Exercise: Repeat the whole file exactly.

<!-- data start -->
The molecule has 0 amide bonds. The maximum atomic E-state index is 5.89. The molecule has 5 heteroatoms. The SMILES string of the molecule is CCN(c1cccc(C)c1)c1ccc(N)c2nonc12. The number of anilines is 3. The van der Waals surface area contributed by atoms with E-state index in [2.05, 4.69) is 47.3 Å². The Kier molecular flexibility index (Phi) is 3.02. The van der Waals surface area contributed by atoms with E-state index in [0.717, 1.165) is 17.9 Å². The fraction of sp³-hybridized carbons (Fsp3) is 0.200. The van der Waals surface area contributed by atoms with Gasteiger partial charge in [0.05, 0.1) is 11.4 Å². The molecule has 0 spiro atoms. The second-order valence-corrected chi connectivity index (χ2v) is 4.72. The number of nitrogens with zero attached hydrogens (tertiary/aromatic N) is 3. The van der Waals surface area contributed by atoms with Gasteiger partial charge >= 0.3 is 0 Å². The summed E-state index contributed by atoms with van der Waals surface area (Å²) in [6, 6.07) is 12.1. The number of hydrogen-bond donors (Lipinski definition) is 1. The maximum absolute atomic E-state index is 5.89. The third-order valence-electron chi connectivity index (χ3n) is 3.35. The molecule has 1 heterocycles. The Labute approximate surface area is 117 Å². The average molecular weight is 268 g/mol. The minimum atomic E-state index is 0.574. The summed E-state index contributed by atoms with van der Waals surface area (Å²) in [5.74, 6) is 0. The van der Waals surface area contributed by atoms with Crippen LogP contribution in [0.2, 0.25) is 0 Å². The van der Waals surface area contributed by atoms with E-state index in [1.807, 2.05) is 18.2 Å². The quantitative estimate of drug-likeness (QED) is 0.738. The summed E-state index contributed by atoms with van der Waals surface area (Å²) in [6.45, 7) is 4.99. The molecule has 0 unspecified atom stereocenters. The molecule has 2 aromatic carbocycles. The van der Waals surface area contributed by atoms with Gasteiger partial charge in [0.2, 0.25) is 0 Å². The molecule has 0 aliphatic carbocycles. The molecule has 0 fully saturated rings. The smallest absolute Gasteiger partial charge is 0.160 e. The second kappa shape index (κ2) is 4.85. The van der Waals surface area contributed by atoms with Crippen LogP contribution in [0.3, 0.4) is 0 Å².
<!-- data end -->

The molecule has 0 amide bonds. The maximum atomic E-state index is 5.89. The molecule has 5 heteroatoms. The SMILES string of the molecule is CCN(c1cccc(C)c1)c1ccc(N)c2nonc12. The number of anilines is 3. The van der Waals surface area contributed by atoms with E-state index in [2.05, 4.69) is 47.3 Å². The Kier molecular flexibility index (Phi) is 3.02. The van der Waals surface area contributed by atoms with E-state index in [0.717, 1.165) is 17.9 Å². The fraction of sp³-hybridized carbons (Fsp3) is 0.200. The van der Waals surface area contributed by atoms with Gasteiger partial charge in [0.05, 0.1) is 11.4 Å². The molecule has 0 spiro atoms. The second-order valence-corrected chi connectivity index (χ2v) is 4.72. The number of nitrogens with zero attached hydrogens (tertiary/aromatic N) is 3. The van der Waals surface area contributed by atoms with Gasteiger partial charge >= 0.3 is 0 Å². The summed E-state index contributed by atoms with van der Waals surface area (Å²) in [6, 6.07) is 12.1. The number of hydrogen-bond donors (Lipinski definition) is 1. The maximum absolute atomic E-state index is 5.89. The third-order valence-electron chi connectivity index (χ3n) is 3.35. The molecule has 1 heterocycles. The Labute approximate surface area is 117 Å². The average molecular weight is 268 g/mol. The minimum atomic E-state index is 0.574. The summed E-state index contributed by atoms with van der Waals surface area (Å²) in [5.74, 6) is 0. The van der Waals surface area contributed by atoms with Crippen LogP contribution in [0.2, 0.25) is 0 Å². The van der Waals surface area contributed by atoms with E-state index in [1.807, 2.05) is 18.2 Å². The quantitative estimate of drug-likeness (QED) is 0.738. The summed E-state index contributed by atoms with van der Waals surface area (Å²) in [6.45, 7) is 4.99. The molecule has 0 unspecified atom stereocenters. The molecule has 2 aromatic carbocycles. The van der Waals surface area contributed by atoms with Gasteiger partial charge in [0.2, 0.25) is 0 Å². The molecule has 0 aliphatic carbocycles. The molecule has 0 fully saturated rings. The smallest absolute Gasteiger partial charge is 0.160 e. The second kappa shape index (κ2) is 4.85. The van der Waals surface area contributed by atoms with Crippen LogP contribution in [0.3, 0.4) is 0 Å².